I think the official number of tourists who visit Lake Tahoe every summer is something like a zillion, give or take a few.  Getting from one place to another on the lake means you'll be driving along beautiful highway 89, most likely looking at (you guessed it) the lake.    However, sometimes if you turn your head the other direction, you can see the most beautiful things! One of my very favorite beaches on the West Shore is Meek's Bay Resort, [read more]
While visiting my friends in Connecticut last week I couldn't help but fall in love with the massive Dutchman's Pipevine that seductively draped over their arbor. It's giant heart-shaped leaves seemed to glow from within when backlit by the setting sun. The tendrils gently coiled downwards, adding an almost ethereal appearance to this cozy space. (more…) [read more]
No, this isn't a scene from Teletubbies.   Last night I attended an APLD meeting in San Francisco to listen to Alan Good, the Academy's Landscape Exhibit Supervisor, give a fascinating presentation about the building's green-roof infrastructure and its plant life.   While I found the specific construction of the roof interesting, it was the little stories and odd facts he told us that really caught my attention. (more…) [read more]
Today I'm participating in a massive, worldwide blogging event called Blog Action Day, where the topic we'll all write about is Water. As any California gardener knows, water is our most precious resource.  In this post, I'm going to share a few tips to help you create a lawn-and-chemical-free meadow garden teeming with life, color, scent and natural beauty.   And the best part about meadows?  If the correct plants are chosen, they're very drought tolerant, requiring very little water outside [read more]
. It's close to Halloween and it's the perfect time to introduce you to one of my favorite places to visit - Virginia City, Nevada.  Why is it one of my favorites?  I can't explain why, but for the past 40 years or so, I've been infatuated with this place. For those of you who aren't familiar with it (okay, I admit that's probably most of you) it's an abandoned silver mining town hidden away in the barren, inhospitable Nevada [read more]
I can never seem to manage a truly 'wordless' Wednesday post, so I'll try again to be brief. I took these photos last week while vacationing in Lake Tahoe.  This naturally occurring meadow was just a few miles from Tahoe City, and the Lupines and yellow Monkeyflowers were at their peak. I was counting my lucky stars I had my Nikkon with me as I overheard someone mention there hasn't been a bloom like this in years. . . . [read more]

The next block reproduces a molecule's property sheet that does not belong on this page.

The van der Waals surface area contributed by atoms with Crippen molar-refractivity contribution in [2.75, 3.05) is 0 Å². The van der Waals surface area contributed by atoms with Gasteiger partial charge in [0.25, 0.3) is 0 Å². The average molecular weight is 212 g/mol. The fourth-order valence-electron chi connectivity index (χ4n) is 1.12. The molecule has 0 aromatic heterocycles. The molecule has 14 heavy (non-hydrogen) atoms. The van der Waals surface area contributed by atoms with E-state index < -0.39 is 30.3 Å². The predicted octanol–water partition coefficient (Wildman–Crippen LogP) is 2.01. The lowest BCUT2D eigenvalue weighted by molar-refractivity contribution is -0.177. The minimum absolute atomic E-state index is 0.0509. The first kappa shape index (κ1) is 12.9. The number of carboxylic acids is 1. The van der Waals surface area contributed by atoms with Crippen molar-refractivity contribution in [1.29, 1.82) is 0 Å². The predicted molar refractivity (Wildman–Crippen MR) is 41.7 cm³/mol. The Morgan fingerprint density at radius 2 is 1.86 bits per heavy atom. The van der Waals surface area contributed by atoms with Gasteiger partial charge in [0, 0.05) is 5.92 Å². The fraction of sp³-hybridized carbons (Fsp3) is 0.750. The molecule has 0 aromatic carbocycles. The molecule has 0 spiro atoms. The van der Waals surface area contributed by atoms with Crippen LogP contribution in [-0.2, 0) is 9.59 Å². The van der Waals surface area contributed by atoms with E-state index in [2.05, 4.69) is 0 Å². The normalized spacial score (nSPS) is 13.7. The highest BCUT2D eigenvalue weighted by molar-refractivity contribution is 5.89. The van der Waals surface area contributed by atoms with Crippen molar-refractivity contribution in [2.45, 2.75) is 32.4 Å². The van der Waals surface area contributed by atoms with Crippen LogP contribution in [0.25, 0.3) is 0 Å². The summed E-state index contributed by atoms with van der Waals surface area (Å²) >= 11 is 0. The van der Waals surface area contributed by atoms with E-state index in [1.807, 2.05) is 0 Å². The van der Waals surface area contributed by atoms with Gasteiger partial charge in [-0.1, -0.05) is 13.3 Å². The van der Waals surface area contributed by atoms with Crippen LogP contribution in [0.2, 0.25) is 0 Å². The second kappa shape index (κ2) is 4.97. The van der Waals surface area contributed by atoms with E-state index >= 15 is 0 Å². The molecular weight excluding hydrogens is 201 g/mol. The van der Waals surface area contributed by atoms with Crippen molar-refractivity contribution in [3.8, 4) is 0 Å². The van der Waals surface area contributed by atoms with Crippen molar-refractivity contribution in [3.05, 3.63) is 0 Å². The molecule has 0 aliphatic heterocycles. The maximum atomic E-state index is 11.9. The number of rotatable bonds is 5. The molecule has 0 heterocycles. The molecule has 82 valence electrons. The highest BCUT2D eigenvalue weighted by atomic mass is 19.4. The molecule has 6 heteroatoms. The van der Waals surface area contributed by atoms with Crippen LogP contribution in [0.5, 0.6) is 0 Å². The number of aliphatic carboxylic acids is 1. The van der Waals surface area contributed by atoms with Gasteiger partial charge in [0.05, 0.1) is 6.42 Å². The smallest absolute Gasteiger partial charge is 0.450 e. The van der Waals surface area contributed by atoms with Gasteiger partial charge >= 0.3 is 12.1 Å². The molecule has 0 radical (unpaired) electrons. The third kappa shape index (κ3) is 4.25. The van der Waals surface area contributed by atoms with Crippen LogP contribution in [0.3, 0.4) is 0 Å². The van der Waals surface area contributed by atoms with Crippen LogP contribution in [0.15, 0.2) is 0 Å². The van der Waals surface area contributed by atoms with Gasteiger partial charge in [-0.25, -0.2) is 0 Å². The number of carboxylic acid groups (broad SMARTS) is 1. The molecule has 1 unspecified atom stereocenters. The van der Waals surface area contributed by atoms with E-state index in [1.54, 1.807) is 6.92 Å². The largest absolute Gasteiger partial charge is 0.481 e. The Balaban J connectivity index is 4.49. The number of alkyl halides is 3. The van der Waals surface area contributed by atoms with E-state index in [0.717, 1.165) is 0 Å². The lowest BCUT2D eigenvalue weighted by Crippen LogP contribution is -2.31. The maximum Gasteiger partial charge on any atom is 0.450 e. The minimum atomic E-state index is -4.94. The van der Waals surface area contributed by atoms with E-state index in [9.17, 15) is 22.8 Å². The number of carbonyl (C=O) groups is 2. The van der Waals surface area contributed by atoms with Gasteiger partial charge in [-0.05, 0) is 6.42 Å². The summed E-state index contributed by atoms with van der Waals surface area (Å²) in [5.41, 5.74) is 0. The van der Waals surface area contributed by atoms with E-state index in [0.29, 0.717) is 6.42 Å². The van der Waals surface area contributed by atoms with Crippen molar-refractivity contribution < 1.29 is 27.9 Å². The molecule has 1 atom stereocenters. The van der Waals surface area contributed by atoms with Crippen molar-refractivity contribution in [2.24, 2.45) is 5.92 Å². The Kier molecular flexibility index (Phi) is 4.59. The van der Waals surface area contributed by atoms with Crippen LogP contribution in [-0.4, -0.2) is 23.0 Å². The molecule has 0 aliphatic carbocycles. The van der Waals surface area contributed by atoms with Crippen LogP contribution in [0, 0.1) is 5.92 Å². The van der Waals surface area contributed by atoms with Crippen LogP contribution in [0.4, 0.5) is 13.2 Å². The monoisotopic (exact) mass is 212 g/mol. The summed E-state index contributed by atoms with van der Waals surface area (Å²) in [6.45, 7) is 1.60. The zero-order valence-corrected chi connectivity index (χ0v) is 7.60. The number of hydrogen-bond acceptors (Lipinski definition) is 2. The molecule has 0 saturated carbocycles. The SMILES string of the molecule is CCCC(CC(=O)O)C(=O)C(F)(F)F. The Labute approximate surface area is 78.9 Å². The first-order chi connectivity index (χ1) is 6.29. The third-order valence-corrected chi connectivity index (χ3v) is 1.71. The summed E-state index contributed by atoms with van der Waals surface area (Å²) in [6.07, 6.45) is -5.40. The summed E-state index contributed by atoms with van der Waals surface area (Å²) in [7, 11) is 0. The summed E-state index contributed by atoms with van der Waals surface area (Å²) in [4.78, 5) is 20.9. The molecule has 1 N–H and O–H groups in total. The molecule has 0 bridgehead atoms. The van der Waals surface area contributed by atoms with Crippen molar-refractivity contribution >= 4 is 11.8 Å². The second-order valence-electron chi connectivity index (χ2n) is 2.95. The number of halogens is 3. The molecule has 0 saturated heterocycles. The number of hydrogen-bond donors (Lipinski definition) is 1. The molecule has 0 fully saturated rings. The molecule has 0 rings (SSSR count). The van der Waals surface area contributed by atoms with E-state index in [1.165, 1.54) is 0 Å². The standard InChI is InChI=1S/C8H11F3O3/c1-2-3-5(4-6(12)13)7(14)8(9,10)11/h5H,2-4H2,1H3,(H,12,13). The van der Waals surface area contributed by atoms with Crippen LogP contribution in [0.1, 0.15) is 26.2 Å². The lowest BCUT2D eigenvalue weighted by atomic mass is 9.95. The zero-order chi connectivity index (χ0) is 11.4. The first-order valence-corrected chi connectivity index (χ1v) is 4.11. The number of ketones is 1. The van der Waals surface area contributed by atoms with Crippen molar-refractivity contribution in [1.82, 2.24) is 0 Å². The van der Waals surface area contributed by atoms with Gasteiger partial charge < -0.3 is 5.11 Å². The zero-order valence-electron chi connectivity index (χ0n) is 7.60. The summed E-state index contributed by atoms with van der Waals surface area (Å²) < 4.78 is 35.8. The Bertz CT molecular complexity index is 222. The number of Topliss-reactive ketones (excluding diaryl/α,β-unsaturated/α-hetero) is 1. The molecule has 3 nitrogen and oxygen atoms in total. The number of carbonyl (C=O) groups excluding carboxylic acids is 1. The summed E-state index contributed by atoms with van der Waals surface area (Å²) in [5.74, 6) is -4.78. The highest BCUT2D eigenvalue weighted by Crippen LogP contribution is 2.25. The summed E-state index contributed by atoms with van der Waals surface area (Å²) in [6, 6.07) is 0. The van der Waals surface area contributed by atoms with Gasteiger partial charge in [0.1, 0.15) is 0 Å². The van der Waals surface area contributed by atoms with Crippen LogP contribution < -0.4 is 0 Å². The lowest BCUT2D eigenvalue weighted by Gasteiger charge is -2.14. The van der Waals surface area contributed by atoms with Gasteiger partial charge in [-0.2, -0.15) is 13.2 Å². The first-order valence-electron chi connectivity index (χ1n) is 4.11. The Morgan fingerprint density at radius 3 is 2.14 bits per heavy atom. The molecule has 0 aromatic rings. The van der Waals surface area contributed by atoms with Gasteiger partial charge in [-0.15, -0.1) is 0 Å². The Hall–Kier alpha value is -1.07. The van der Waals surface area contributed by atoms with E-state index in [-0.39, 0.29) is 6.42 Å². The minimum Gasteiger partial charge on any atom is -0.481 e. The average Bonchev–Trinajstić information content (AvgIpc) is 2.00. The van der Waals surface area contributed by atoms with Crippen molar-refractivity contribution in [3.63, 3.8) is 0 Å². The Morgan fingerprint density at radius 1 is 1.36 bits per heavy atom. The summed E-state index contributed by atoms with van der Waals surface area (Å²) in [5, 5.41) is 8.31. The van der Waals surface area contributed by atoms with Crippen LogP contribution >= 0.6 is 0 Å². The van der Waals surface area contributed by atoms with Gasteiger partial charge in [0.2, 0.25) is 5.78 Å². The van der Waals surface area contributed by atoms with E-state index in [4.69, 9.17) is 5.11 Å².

One of the perks that goes along with being a garden writer is the chance to meet the most amazing gardeners. Visiting these gardens are always such a treat, as I feel like I'm getting a sneak peek into the gardener's soul.  You can almost feel the blood, sweat and tears that went into the garden's creation.   I'd like to share some of these people and their gardens with you as part of a series I've created, called Gardeners and [read more]
By now, many of you know what an amazing nursery Annie's Annuals is.  The sheer amount of unusual and super-cool plants for sale is staggering, and the stuffed-to-the-brim planting beds provide enough eye candy to let you feast there for hours. I was fortunate enough to attend a little soiree there last spring, in celebration of wrapping up a long, rainy day of filming an episode for the critically acclaimed PBS series, Growing a Greener World.  As I looked around,  [read more]
. With most of the country being hit so hard this past month with unusually frigid weather I thought it might be a bit rude to talk about the blooms that are currently in my Northern Californian garden.  Yes, I know that's the whole purpose of the Garden Bloggers' Bloom Day event, (a wonderful monthly celebration of gardens, created by Carol over at May Dreams Gardens) so instead, I thought I'd show a different type of flower that's blooming in [read more]
In love with my Rogers Red grapevine, that is.   Vitis californica 'Roger's Red' is a California native, grows with very little water, quickly reaching a massive 30x30 - growing 3 to 6 feet per year!  It produces TONS of grapes which are filled with seeds, so while they're not the first choice for a quick snack, they're great for the birds or for making grape juice. Okay, enough about the specifics - let's get to the real reasons I [read more]